(Oct. 8, 2018) Catherine Read interviews Zakiya Thomas, Executive Director of the National Woman’s Party (NWP). Founded in 1913, the NWP originally focused its work on the passage of the 19th amendment to the Constitution, giving women the right to vote. As the centennial celebration of the 19th amendment approaches, the NWP is being reimagined to continue the fight for women’s equality envisioned by their founders more than 100 years ago.
The founder of the NWP was Alice Paul, who dedicated her life to the advancement women’s rights and equality for all. After the successful passage of the 19th amendment, the NWP went on to push, with laser-like focus, for the passage of the Equal Rights Amendment. The NWP lobbied on the Federal and State level, and successfully got the measure passed on Capitol Hill and ultimately in 37 states.
Thomas is now hoping that her home state of Virginia will be the final state to put the measure forward. Although the NWP used to be primarily a lobbying outfit, they recently became a 501C-3 nonprofit organization. Their mission now is to build a coalition, and work arm in arm with the community to inspire action and advance women’s equality.
Zakiya Thomas comes to the NWP with a wide variety of experiences that makes her well suited to lead the organization into the future. After a successful academic career at William and Mary and Columbia University, she ventured off into the world of consulting. As she traveled the world and the country, she began to understand how policies affected people. She chose to work to advance good policies and the people who make them, to in order to have real and deep impacts on her community.
This led her to organizing the successful campaign of Sheriff Stacy Kincaid, the first female to be elected Sheriff in the 276-year history of Fairfax County. Sheriff Kincaid has transformed her office to have her officers be more engaged in the community, has implemented a Diversion First program designed to help officers recognize people with mental illness, and has pushed for increased educational opportunities for inmates. Thomas believes that by helping to get Kincaid elected, she has helped to improve the lives of those living in Fairfax County.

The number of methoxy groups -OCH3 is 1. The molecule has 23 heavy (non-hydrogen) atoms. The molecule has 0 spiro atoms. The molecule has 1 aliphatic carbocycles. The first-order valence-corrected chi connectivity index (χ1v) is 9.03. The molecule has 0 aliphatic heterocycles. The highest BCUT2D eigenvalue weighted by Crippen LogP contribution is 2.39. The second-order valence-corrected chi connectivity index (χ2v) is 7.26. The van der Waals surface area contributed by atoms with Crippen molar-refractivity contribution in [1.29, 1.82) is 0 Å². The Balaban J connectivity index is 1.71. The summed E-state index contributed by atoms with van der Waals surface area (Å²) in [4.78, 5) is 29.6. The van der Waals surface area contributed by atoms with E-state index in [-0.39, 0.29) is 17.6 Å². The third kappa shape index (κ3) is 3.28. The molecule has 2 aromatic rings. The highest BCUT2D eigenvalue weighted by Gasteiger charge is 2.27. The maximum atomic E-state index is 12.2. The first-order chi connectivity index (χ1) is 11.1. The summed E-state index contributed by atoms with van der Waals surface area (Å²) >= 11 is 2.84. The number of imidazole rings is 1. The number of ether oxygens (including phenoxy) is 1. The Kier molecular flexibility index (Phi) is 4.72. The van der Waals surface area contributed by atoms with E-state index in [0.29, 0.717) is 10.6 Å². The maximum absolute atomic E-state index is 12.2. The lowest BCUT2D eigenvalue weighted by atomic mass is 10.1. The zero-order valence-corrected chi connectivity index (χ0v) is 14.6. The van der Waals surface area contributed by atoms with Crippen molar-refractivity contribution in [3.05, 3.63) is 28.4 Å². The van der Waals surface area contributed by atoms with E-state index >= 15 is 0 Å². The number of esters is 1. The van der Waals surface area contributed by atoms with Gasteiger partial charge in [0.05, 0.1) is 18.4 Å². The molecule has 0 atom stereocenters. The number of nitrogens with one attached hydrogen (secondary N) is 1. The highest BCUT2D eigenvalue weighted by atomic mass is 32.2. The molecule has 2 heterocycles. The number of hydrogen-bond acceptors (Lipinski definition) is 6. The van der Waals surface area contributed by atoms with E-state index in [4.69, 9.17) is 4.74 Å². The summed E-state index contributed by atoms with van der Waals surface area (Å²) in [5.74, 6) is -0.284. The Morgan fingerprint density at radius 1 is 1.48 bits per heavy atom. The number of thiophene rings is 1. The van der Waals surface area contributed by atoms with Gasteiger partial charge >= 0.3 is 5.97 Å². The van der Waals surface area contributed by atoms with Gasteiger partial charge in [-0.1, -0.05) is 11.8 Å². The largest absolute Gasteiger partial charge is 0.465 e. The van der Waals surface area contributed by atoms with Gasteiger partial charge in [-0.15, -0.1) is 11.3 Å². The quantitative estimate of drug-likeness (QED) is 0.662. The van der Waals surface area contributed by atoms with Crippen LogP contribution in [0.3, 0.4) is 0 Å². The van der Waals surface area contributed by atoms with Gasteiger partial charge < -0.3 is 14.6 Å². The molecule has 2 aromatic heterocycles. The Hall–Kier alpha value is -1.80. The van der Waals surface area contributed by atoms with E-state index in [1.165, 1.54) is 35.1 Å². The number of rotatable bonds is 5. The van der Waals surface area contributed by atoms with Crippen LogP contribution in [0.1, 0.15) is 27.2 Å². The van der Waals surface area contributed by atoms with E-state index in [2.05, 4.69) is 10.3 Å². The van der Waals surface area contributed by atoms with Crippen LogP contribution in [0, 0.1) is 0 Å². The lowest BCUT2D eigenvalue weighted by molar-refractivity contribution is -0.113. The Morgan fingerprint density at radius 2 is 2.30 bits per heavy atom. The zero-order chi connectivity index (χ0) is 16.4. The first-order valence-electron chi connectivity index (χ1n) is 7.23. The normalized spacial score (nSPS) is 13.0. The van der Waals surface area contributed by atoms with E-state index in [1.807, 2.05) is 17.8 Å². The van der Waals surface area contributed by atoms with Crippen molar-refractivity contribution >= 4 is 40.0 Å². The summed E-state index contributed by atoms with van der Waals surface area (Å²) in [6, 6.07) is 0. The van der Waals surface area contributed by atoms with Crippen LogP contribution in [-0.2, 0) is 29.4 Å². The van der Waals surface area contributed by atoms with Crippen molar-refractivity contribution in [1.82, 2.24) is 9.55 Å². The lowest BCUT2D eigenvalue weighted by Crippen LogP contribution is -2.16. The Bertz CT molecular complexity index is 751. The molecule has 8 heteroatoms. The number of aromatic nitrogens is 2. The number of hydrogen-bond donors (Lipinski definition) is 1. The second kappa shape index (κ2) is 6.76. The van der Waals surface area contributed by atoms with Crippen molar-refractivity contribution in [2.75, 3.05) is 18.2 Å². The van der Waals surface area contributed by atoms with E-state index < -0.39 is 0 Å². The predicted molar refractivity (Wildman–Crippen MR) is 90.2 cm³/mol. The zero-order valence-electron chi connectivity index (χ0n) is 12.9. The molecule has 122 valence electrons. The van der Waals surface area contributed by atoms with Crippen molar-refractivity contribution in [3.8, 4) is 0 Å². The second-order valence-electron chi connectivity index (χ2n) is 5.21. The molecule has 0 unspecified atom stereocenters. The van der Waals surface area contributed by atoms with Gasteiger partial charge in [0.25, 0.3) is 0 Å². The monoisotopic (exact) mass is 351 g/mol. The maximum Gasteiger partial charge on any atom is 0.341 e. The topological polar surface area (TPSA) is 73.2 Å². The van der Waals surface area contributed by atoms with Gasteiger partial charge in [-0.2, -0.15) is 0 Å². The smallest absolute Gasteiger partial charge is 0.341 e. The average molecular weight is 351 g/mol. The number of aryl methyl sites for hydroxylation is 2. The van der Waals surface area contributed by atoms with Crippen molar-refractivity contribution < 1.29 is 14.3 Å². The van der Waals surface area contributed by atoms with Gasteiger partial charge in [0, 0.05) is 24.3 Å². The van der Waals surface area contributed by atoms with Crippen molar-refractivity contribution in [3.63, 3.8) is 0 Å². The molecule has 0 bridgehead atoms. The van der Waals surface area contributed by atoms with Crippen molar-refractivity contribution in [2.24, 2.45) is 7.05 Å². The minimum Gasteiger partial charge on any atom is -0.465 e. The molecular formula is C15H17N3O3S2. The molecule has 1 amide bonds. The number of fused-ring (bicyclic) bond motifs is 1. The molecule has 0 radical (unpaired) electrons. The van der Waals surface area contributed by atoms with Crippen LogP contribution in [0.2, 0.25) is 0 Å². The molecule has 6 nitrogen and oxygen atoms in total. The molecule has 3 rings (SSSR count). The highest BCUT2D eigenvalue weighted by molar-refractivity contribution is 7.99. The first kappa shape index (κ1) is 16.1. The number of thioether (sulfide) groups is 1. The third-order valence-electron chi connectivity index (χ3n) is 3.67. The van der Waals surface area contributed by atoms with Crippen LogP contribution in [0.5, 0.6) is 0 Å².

After achieving success in 2015 with Sheriff Stacy Kincaid, she moved on to manage the campaign of Lt. Gov. Justin Fairfax in 2017. Fairfax was the first African American to be elected to the post in the commonwealth’s history. He was a descendent of a slave who was freed from Lord Fairfax, the original landowner of Fairfax County. Thomas is proud of the work she has done to help elect these two public servants, and is pleased to see how they have made impacts for the people who they represent.
Today, Thomas plans to lead the NWP by inspiring its partners nationwide to adopt policies that help advance women’s equality. While the organization is a nonprofit and cannot lobby Congress or State Legislators for specific measures, they can be a resource for those who do. Their goal is to highlight the history, including their vast collection of historic documents and artifacts, to spark a conversation about the women’s equality movement. Their headquarters at the Bellmont House on Capitol Hill is now listed as a historical monument, and is managed by the National Park Service. Tours are given of the Bellmont-Paul Women’s Equality National Monument, and it will serve as a centerpiece in the 100th celebration of the 19th amendment.
Thomas also plans to “take her show on the road”. She is working hard to establish relationships and partnerships with organizations nationwide, and plans to bring the collection out into the community. The broader goal is to work with these partners to amplify their voice and spark a national dialogue about equal rights for women, as well as expand programming and conversations around the Equal Rights Amendment. Their first stop will be in Charlottesville, where she will be speaking with a League of Women Voters about Diversity Inclusion in the fight for equal rights. They also have a variety of events planned locally, including books talks about Code Girls and For Colored Girls Who Have Considered Politics. The website has further information about these events.
Many are not aware that the very first March on Washington was the Women’s March for the Vote, held on Pennsylvania Avenue on the eve of Woodrow Wilson’s inauguration in January of 1913. In recent years we have seen the rebirth of the Women’s March, and the NWP is looking to raise their profile during these events. This year’s Women’s March will be held on January 19, 2019 and Thomas indicates that the NWP will be looking to plug into programming and use this event to reintroduce the NWP to the public. Thomas wants everyone to know that the NWP is recommitted to the cause, has a new, fresh look and is ready to bring the NWP into the 21st century.